Here's the newest twist on the familiar tale of There Was an Old Lady Who Swallowed A Fly. There was a cold lady who swallowed some snow. I don't know why she swallowed some snow. Perhaps you know. This time, the old lady is swallowing everything from snow to a pipe, some coal, a hat, and more! With rollicking, rhyming text and funny illustrations, this lively version will appeal to young readers with every turn of the page. And this time, there's a surprise at the end no reader will be able to guess! ~amazon.com

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  • The Mitten

    Baba, Nicki's grandmother, knits pure white mittens for him, even though she is afraid that he will lose them in the snow. Sure enough, the first time Nicki is out, he drops one and some animals promptly move into its snug wool interior. First comes a mole, then a rabbit, a hedgehog, an owl, a badger, a fox, a bear and, finally, a mouse. That mouse tickles the bear's nose and he sneezes, dislodging all of the animals at once. Nicki finds his mitten, and takes it home, but Baba is left to wonder about how it became so enormously stretched out. Brett's magnificent paintings feature her usual array of folk details, and this time, intricate knitting tracks, ornate embroidery, the crusty, peeling texture of the birch bark borders and the exquisite patterns found in Baba's homey rooms. Readers will sit back, suspend belief and welcome this tall tale from the Ukrainian tradition. ~Publisher’s Weekly, amazon.com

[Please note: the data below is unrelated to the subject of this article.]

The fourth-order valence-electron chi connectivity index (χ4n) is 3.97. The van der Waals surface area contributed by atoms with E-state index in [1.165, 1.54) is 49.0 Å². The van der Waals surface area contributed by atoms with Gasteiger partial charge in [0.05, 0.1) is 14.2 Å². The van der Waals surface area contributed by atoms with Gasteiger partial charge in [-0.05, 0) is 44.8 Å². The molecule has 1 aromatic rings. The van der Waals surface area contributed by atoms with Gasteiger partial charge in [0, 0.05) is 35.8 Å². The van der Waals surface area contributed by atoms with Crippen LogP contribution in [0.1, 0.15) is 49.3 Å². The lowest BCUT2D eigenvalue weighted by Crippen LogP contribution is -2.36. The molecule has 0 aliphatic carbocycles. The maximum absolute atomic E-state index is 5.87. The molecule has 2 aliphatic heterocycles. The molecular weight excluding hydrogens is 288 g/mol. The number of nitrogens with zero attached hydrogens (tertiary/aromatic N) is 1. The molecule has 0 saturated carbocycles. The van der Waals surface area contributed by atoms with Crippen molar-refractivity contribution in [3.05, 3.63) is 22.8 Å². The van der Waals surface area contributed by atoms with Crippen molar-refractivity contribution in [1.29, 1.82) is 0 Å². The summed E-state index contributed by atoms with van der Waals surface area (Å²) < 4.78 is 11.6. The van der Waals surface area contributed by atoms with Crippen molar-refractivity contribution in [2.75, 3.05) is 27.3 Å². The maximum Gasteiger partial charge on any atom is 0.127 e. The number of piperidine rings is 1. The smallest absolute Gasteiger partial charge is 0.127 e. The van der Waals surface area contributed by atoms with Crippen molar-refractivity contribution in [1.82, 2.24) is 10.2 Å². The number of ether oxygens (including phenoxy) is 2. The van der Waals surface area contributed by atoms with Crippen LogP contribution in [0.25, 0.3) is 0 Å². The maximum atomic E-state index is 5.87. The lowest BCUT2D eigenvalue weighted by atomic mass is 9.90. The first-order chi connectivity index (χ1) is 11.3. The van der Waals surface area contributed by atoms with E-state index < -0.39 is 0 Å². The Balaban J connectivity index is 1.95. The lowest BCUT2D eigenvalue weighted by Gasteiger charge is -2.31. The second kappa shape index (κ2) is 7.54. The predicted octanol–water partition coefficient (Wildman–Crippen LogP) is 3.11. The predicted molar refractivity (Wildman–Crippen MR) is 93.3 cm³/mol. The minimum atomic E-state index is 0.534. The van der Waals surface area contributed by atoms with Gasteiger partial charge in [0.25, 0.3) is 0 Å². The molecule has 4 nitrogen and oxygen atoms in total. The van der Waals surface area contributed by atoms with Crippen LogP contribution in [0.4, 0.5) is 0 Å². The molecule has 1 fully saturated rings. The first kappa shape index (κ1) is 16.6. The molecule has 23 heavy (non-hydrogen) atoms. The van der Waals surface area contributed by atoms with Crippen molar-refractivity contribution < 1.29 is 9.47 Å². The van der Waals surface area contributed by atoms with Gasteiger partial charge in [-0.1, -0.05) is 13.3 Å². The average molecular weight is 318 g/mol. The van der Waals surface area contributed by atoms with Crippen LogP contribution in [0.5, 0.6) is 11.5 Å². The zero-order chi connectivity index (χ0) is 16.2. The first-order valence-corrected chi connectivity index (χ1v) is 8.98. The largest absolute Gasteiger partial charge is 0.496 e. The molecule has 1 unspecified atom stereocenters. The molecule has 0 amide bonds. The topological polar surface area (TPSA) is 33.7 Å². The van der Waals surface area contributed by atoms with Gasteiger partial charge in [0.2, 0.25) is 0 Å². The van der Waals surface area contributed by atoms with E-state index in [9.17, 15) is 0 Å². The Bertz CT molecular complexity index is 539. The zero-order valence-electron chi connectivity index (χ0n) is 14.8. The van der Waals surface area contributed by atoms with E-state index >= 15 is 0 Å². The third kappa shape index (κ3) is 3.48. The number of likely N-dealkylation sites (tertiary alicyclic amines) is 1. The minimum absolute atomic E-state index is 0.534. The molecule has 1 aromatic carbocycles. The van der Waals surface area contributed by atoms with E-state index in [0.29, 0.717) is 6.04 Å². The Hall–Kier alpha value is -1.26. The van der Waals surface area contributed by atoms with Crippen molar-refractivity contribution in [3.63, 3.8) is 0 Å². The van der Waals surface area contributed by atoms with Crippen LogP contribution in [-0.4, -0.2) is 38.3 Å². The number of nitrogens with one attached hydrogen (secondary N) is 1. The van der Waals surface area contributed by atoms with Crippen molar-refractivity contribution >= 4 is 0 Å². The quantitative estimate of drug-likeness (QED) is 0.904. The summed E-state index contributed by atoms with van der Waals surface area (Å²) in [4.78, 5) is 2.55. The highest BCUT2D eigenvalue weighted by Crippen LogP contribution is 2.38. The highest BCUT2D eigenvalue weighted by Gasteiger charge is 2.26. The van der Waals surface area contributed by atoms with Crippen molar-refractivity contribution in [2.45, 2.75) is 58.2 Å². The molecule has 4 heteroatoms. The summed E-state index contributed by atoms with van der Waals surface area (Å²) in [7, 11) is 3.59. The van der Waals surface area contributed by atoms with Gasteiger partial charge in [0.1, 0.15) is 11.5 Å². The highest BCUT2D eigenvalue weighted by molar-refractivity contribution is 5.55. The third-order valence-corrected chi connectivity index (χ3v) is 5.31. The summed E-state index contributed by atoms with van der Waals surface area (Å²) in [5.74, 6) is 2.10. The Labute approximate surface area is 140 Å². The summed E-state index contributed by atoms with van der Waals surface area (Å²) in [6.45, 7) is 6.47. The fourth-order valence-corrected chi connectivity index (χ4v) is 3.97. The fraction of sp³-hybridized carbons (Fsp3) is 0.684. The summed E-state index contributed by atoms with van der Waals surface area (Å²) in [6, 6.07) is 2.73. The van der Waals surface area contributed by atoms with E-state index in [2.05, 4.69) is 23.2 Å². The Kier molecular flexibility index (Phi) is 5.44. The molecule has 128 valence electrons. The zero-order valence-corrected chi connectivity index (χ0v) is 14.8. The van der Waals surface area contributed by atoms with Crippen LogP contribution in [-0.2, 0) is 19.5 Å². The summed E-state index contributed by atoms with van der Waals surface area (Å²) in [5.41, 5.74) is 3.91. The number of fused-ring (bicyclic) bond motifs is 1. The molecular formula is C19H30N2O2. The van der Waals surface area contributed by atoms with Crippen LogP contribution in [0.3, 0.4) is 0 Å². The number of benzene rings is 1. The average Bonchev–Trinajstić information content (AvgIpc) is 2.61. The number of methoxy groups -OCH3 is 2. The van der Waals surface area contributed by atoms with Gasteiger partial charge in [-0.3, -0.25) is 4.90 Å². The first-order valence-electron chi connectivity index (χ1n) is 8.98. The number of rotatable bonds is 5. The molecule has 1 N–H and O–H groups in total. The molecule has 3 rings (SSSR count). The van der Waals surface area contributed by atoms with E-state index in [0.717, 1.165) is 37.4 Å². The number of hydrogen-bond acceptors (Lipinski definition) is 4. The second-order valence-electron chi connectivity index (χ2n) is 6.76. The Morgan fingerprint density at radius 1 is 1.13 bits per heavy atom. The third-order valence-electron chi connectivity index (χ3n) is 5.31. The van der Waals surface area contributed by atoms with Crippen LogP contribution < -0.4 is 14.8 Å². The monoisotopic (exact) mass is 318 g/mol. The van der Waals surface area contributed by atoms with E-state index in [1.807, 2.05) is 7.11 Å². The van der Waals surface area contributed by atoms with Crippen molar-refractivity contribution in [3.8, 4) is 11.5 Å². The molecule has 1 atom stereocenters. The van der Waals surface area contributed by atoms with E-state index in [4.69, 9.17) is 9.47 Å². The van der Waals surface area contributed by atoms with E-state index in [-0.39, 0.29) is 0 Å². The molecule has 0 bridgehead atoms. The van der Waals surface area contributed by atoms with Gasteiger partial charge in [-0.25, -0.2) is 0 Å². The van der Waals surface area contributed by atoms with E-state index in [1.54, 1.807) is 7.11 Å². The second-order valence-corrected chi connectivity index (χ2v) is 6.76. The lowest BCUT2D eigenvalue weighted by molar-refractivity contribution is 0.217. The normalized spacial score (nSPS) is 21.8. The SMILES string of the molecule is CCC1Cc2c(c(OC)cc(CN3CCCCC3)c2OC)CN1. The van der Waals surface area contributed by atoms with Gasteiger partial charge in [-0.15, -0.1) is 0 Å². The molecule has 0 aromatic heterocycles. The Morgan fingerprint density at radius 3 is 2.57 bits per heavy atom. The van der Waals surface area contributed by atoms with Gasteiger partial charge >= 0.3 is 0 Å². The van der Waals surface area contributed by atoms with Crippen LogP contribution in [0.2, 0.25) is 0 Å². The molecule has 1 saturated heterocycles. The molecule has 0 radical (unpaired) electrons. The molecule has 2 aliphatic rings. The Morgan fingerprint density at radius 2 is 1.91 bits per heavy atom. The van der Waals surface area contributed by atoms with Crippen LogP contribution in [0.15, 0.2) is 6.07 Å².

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  • Substitute Groundhog

    This whimsical story is sure to please. Groundhog comes down with the flu just before his big day, so he has to hold auditions for substitute weather tellers. As the local animals show up, he is forced to get more and more specific in his requirements–for instance, Bear is able to fit into Groundhog's hole, but he snoozes instead of checking his shadow. The animal that finally fills the bill is a surprising choice that will give readers a chuckle. Ember's warm illustrations alternate between single-page drawings, spreads, and spot art, making the book as cozy as Groundhog's home. The pictures add much life to the various animals as well as to the humor of the search. In the end, Groundhog is forced to think about what makes him perfect for the job, and his wise appointment of a substitute results in an unlikely friend. ~School Library Journal, amazon.com

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  • Buffalo Wings

    The animals of Nuthatcher Farm are gathering to watch the big football game on TV and Rooster knows the perfect game time snack: buffalo wings! But when he misreads the recipe, Rooster heads west in search of REAL buffalo wings. After finding many wing-less buffalo, Rooster decides to bring home new friends and new recipes instead. This delicious road trip is a read-aloud favorite. ~amazon.com

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  • Three Little Kittens

    Young children all know the Mother Goose rhyme of the kittens who have lost their mittens, but they've never seen it illustrated with so much energy, beauty, and flair. Preschoolers will delight in these cuddly kittens as they frolic outside in the falling leaves, get their whiskers sticky while eating a just-baked apple pie, and do the washing-up under Mama Cat's watchful gaze. ~Barnesandnoble.com